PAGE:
From the 2016-2017 Season:
The Two Gentlemen of Verona
Playing May 26, 2017 to June 11, 2017
$15 General Admission Preview May 25
Join us for one of Shakespeare's earliest and funniest plays. Watch and laugh as close friends Valentine and Proteus both pursue the Duke of Milan's beautiful daughter, Sylvia. See how Crab, "the sourest-natured dog that lives", provides one of the first examples of the animal stealing the show. Don’t miss this rarely produced comedy.
Join the cast and crew members for a lively Question and Answer session on Sunday June 4 after the show!
Read the Plot Synopsis
Synopsis for The Two Gentlemen of Verona
-from The Pocket Companion to Shakespeare’s Plays by J.C. Trewin
Valentine, seeking to be “tutor’d in the world,” goes with his servant Speed from Verona to Milan, saying goodbye to his friend Proteus. Presently, Proteus, enamored of Julia (as she is of him), is also ordered by his father to leave for Milan. There Valentine falls in love with the Duke’s daughter, Silvia; when Proteus arrives they tell him that because the Duke prefers a wealthier suitor, Thurio, they propose to elope.
Proteus, himself infatuated with Silvia, informs the Duke, who finds a rope ladder under Valentine’s cloak and banishes him. He becomes leader of a highly selective band of outlaws. Julia, who has followed Proteus disguised as a boy, hears Thurio’s musicians serenading Silvia with “Who is Silvia? What is she,/That all our swains commend her?” Proteus is listening and after Thurio has gone, he proclaims his love, which Silvia scorns, asking Sir Eglamour to conduct her to Valentine. Proteus, taking the disguised Julia (“Sebastian”) as his page, sends a message to Silvia who again rejects him.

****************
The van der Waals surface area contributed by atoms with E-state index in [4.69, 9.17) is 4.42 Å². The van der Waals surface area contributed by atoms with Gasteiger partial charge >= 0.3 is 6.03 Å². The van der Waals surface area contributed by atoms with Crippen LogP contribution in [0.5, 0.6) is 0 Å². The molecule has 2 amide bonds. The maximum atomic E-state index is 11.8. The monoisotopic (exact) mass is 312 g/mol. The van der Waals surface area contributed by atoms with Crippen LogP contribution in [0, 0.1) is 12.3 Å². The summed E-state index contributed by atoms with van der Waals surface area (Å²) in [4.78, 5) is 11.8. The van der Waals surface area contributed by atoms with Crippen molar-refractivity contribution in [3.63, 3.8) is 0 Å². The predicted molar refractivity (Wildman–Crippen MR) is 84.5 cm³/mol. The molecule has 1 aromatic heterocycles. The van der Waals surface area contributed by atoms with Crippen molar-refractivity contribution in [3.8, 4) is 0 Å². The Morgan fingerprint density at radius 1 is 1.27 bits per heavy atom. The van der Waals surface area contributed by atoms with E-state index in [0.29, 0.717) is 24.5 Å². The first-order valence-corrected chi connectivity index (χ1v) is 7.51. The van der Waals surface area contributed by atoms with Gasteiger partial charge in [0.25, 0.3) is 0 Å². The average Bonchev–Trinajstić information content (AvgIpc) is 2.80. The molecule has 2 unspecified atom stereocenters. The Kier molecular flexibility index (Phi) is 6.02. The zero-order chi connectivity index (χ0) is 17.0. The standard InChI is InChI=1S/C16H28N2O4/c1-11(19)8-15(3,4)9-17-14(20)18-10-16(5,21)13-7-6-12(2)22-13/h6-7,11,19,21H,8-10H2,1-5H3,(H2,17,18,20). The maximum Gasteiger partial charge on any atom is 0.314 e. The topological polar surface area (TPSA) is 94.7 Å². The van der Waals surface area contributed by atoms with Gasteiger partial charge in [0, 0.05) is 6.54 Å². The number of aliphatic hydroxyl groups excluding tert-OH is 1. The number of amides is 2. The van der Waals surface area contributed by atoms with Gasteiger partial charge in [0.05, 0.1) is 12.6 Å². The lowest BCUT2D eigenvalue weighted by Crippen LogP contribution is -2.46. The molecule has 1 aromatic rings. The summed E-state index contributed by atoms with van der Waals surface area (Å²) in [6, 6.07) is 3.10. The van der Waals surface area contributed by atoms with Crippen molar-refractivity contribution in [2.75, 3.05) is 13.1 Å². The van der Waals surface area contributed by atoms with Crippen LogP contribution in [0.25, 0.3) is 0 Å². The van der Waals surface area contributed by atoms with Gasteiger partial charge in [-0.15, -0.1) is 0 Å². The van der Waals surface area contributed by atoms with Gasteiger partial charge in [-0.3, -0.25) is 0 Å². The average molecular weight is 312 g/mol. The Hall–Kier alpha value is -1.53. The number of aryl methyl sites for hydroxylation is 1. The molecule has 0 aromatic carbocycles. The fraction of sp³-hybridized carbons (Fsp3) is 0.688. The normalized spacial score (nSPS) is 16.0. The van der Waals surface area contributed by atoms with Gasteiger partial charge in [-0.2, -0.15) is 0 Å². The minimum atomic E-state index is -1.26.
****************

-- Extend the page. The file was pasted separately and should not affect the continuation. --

The Duke pursues his escaping daughter and is captured by outlaws while she is rescued by Proteus. The watching Valentine attacks his treachery, then for a moment becomes all too magnanimous by giving up Silvia to him. Julia/Sebastian, swooning, reveals herself, the outlaws bring in the Duke who pardons them, and there is a correct pairing-off.
Directed by Drew Reeves
Performances May 26-June 11, 2017
Bardometer RatingHow difficult is this Shakespearean play to grasp? On a scale of 1 to 10.
What does rating this mean?
You may already know the story and what happens at the end. But even if you don’t, the play is light and the plot is easy to follow. Limited violence, limited bawdiness (see below). There are very few things – historical, religious, or political – that you need to know ahead of time. Just enjoy!
A note about bawdiness in Shakespeare: It exists. Despite what your English teacher taught you, Shakespeare wrote some pretty saucy lines and they pop up from time to time. While there is never any nudity on stage, our actors are trained to make the text clear. If we feel a show contains a plethora of Graphic Elizabethan Poetry (or is very bloody/violent/triggering) we will put that disclaimer in the blurb about the show. It won’t happen often. If this Bardometer lists a play as a 1 or 2, you can rest assured that it is an appropriate show for kids under ten.
Performances this season
- Much Ado About NothingPerformances begin March 03, 2017
- Geoffrey Chaucer’s The Canterbury TalesPerformances begin April 01, 2017
- The Comedy of ErrorsPerformances begin April 29, 2017
- The Two Gentlemen of VeronaPerformances begin May 26, 2017
- Richard The ThirdPerformances begin June 17, 2017